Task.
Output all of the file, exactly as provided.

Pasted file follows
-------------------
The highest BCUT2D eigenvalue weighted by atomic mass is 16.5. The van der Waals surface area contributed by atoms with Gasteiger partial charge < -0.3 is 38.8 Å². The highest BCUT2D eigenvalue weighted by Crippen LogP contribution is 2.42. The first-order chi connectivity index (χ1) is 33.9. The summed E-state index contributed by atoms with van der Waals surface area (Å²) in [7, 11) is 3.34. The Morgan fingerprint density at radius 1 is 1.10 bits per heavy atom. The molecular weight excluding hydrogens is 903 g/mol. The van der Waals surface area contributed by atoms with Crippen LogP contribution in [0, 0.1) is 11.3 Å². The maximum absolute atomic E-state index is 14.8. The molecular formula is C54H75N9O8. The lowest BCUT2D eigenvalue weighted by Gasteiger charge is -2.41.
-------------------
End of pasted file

The highest BCUT2D eigenvalue weighted by atomic mass is 16.5. The van der Waals surface area contributed by atoms with Gasteiger partial charge < -0.3 is 38.8 Å². The highest BCUT2D eigenvalue weighted by Crippen LogP contribution is 2.42. The first-order chi connectivity index (χ1) is 33.9. The summed E-state index contributed by atoms with van der Waals surface area (Å²) in [7, 11) is 3.34. The Morgan fingerprint density at radius 1 is 1.10 bits per heavy atom. The molecular weight excluding hydrogens is 903 g/mol. The van der Waals surface area contributed by atoms with Crippen LogP contribution in [0, 0.1) is 11.3 Å². The maximum absolute atomic E-state index is 14.8. The molecular formula is C54H75N9O8. The lowest BCUT2D eigenvalue weighted by Gasteiger charge is -2.41.